Buried deep on the cheery financial results for Verizon earlier today was one figure of which the FCC should take note: The company had $844 million in wholesale revenue in the second quarter of this year.
The company already has a modest number of wholesale wireless customers, although the revenues aren't broken out separately as they are on the wireline side. Those figures alone, shown in Verizon's financial news release and accompanying materials should be further proof that the FCC is being somewhat timid in backing away from a wholesale concept for the 700 MHz auction. Requiring open access, including wholesale, isn't a venture into the unknown. It's a validation of the known.
But wait, there's more. It turns out that AT&T is bidding on contracts for municipal wi-fi systems that require open access. Greg Richardson at Civitium shows that local governments with wi-fi networks want them to be open, and AT&T is willing to go along. Richardson shows that in St. Louis, AT&T agreed to a provision. A similar provision is in place with Riverside, CA.
Why then is the Commission shying away from it? After all, there does seem to be some consensus that competition is needed to the telco-cable duopoly. The 700 MHz auction isn't the whole answer, but it's part of it.
The Bells are fond of waving the threat of the unknown in the face of those who would mandate open access. The threat is that all of these conditions would drive down the revenues for an auction. Apart from the fact that revenues by law aren't supposed to be a goal of the auction, that measurement also can be challenged.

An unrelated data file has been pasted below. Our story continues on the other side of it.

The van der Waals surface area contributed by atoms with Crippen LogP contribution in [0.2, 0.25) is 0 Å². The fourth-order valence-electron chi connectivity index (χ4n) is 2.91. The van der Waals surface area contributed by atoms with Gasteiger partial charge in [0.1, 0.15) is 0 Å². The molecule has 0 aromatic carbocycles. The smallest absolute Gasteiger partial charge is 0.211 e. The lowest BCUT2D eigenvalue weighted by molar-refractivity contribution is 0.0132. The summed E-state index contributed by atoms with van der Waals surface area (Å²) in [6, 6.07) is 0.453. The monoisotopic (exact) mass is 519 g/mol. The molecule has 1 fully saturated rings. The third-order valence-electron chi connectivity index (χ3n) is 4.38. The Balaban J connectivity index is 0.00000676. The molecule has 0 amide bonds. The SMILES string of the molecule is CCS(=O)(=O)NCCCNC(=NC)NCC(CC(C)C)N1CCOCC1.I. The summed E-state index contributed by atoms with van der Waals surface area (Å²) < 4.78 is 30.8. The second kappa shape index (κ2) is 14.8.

A group of economists earlier today sent a letter to John Kneuer, head of the National Telecommunications and Information Administration (NTIA) to refute testimony he gave to the Senate Commerce Committee last week. At a hearing on the digital TV transition, Kneuer argued for “maximum flexibility” for the auctions.
Four auction-theory economists disagreed, telling Kneuer that “In fact, the open access, wholesale, and designated entity provisions currently under consideration by the FCC are likely to increase auction revenues.” The economists are consultants to Frontline, which has argued for wholesale access.
“Maximum flexibility” is just another term for allowing the Bells to have their way. Maximum it may be, but flexible – definitely not. Consumers will undoubtedly see some benefits from the FCC's decision tomorrow on the auction rules – increased use of cell phones in the designated band is one. But it would be a shame if the Commission backed away from the known world in which wholesale is an accepted practice and prevented something new from coming into existence.